• Nursing a baby for the entire first year really is a hard milestone to reach.  I wanted to give up so many times!  A supportive husband makes a big difference!
  • Once you hit the one-year mark and are still nursing and your pre-toddler becomes less and less interested and you can see that your nursing relationship may not last much longer…you wonder why you ever thought of giving up early.
  • But once your one-year-old gets sick for the first time and you get to nurse him almost twice as much as usual that day, you think that maybe we can make it to two years… (OK, so I learned that this week, not technically within the first year…can we call that a bonus lesson?)
  • Making your own baby food is not that big of a deal.
  • Getting outside each day is so so important.  The sun, the rain, the heat, the cold…all gifts from God in His time.  All to be enjoyed and shared with a baby.  (Going out in severe weather not recommended.)
  • There is much more involved in training and caring for a young infant than getting them to sleep through the night.  Seriously.  Try to avoid having the tunnel vision that I did.
  • If you didn’t have any “motherly instincts” before having a baby, you may not have too many of them once baby arrives.  SPEND TIME WITH BABIES BEFORE YOURS COMES ALONG!!!  I had almost no baby experience at all.  Praise the Lord we’ve survived!
  • To Train Up a Child is a very good book.  One I think I will be reading often over the next 20 years or so.
  • Kisses from a baby are about the sweetest things ever.
  • Infant potty training works.  It goes really well until you have a pre-toddler.  Then it all goes down the drain.  (At least we’re at an impasse right now…)  Puns intended.
  • Laziness and motherhood do not go together.  Don’t even try it.
  • Exclusive breastfeeding as a form of birth control does not work for everyone.  Not even for a month.
  • My husband is an amazing man.  I knew this already, but I get to see it in so many more ways now that he is a papa—and husband to a scatter-brained mama.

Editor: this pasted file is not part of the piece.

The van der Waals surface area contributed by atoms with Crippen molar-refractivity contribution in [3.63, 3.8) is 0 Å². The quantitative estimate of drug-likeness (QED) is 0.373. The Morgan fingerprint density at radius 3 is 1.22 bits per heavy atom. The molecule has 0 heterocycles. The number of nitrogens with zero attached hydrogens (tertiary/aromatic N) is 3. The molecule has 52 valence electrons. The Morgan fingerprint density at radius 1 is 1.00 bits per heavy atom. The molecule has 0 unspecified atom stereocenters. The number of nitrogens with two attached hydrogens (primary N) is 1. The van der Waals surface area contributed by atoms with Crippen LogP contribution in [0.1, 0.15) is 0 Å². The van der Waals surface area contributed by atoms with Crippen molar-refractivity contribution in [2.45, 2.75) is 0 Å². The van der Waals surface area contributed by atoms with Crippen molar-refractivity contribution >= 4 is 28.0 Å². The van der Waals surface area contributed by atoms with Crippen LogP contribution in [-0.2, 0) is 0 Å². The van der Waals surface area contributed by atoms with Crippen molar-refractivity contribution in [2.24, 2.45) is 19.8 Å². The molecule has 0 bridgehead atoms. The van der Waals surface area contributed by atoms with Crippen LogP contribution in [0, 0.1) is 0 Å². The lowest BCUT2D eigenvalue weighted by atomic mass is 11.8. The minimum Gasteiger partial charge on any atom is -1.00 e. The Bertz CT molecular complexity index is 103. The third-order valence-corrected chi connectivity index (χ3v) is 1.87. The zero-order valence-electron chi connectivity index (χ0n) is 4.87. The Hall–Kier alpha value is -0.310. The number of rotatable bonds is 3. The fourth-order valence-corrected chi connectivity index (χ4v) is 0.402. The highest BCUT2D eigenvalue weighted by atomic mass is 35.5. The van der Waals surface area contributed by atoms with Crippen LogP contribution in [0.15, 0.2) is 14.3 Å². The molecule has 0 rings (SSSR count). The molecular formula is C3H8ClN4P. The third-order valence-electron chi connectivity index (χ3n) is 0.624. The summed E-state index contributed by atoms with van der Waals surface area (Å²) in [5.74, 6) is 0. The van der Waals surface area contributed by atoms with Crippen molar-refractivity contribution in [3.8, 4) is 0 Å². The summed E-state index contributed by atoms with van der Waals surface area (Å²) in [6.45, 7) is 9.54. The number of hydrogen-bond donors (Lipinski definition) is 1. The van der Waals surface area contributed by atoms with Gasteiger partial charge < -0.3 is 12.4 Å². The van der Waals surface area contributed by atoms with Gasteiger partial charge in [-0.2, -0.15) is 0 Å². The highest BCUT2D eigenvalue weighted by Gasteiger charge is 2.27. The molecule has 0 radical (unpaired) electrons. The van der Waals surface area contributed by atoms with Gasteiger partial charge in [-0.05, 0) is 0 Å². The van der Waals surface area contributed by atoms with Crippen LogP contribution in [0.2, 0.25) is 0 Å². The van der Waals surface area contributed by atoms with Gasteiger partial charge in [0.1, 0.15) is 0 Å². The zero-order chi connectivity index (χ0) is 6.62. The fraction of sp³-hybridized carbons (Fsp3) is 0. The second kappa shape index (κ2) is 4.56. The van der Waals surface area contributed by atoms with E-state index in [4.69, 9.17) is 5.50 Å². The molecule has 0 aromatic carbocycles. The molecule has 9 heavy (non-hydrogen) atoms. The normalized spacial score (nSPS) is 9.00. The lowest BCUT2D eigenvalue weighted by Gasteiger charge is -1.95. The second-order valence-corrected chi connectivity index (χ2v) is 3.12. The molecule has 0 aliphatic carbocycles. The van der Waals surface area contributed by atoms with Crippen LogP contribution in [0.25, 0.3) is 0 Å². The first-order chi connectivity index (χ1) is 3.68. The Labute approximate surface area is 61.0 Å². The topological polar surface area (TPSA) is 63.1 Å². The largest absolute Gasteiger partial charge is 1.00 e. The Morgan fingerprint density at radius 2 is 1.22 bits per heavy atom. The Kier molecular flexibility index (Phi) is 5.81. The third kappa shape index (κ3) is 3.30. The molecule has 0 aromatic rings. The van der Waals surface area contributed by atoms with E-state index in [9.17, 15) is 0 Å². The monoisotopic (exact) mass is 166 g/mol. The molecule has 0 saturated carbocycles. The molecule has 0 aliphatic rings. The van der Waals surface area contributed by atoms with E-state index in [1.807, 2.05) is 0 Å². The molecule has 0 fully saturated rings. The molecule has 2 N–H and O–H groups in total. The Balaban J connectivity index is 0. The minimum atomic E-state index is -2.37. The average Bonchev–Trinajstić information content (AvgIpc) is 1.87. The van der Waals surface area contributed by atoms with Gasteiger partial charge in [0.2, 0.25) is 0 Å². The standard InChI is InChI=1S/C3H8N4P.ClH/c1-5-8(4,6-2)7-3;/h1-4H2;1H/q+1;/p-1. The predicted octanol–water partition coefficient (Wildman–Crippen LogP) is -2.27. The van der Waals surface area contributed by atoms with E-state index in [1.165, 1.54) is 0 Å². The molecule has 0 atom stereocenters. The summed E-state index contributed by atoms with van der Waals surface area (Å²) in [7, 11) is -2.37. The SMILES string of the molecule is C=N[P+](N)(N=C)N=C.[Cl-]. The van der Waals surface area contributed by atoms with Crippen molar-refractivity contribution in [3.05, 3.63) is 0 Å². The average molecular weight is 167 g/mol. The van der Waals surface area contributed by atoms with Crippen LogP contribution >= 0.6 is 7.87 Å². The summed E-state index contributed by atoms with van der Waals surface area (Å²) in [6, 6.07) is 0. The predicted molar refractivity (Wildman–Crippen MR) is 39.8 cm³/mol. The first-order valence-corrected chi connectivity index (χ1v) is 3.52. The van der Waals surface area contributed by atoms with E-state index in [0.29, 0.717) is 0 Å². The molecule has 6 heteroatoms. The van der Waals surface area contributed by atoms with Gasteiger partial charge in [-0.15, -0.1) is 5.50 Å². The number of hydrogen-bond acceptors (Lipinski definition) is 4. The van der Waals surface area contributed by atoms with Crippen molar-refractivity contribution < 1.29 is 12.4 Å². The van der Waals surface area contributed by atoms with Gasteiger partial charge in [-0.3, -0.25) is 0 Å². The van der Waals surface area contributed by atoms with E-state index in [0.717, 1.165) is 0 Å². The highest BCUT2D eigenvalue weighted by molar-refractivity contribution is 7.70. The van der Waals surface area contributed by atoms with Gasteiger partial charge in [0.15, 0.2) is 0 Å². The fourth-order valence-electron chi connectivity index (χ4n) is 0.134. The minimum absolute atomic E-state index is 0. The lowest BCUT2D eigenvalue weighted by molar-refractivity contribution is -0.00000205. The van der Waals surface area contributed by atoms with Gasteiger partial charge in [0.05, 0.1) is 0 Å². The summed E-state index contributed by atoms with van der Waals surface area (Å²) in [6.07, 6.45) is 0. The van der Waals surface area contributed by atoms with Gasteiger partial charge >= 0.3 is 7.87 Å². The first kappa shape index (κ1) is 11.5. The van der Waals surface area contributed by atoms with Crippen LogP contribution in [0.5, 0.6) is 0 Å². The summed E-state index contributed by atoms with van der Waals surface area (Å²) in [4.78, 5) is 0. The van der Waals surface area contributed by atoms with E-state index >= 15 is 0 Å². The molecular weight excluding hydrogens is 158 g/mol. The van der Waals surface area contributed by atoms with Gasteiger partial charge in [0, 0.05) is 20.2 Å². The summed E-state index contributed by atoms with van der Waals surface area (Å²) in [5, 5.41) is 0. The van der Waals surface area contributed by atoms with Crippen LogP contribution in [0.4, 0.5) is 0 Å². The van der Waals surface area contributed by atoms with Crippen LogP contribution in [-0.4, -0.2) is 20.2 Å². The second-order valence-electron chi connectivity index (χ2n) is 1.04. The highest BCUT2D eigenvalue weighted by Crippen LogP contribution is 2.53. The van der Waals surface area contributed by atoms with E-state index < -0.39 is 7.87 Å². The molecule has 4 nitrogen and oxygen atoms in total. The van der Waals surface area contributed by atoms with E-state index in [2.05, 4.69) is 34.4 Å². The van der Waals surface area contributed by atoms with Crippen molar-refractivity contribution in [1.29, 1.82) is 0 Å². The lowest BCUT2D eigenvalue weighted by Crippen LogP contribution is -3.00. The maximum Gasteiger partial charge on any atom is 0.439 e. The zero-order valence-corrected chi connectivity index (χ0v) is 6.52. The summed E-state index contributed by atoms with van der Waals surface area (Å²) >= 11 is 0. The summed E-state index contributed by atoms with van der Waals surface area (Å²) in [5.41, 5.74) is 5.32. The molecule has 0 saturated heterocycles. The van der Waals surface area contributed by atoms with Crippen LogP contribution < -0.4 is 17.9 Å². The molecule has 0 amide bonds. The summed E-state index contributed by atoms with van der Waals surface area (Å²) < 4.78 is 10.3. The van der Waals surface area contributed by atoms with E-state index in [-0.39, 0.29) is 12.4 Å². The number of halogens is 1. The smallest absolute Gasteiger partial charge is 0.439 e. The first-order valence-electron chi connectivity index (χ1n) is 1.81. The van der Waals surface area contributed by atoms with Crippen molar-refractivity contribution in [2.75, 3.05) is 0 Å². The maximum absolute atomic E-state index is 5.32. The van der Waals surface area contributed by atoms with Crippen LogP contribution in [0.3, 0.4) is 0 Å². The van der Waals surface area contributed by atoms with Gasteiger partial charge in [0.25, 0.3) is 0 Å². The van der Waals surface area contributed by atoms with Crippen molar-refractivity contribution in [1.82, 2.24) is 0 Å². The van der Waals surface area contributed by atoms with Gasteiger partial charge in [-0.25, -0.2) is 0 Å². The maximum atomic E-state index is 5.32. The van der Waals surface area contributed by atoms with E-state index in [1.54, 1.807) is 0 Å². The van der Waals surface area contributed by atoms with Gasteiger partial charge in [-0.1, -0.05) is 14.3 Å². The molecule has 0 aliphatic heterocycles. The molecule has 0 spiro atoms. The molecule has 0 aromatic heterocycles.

• Natural childbirth is hard but good.  Wouldn’t do it any other way, as the Lord allows.
  • Vaccinating in the first year wasn’t necessary for Elijah.  No vaccines yet.  No sickness yet (until a stomach bug this week…then again, it may have been that I mixed asparagus in with his re-fried beans…).  I’m going to guess that breastfeeding is better than any vaccine.  (We may consider some vaccines in the future.  But we are very happy to have held off for the first year.)
  • When the doctor expresses concern over something, don’t panic.  Especially if the area of concern is something you lived through (very small baby according to weight gain charts, heart murmur, etc).  Ask questions.  Ask lots of questions.  And don’t worry—trust the Lord.  Most tests come back negative.  And many doctors who know you have insurance don’t hesitate to recommend testing any little deviance from “normal” or “average”.  Sometimes I wonder if it isn’t a liability issue.  Just ask lots of questions.
  • It would be nice to have had a good understanding of health insurance and/or cost of procedures and services before having a baby.
  • Elijah is a little boy.  He is all-boy.  He loves things on wheels, throwing things, banging things, rough housing with his Papa, making noises, army crawling, climbing, chasing…but he is still a baby, still needs to be held and nursed and soothed when he’s hurt.  I love the mix of independence and dependence.  So sweet.
  • Elijah was fully capable of understanding and disregarding our basic instruction “No” by 8 months old.  And he has been testing us to see if we really mean it ever since.  😉  Babies are clever.
  • Having someone (a sister-in-law, perhaps) to stay with you and help you around the house during the first week or two after giving birth is absolutely invaluable!  And especially while you are waiting for the drugs to kick in to bring your auto-immune disease under control so that you can actually function.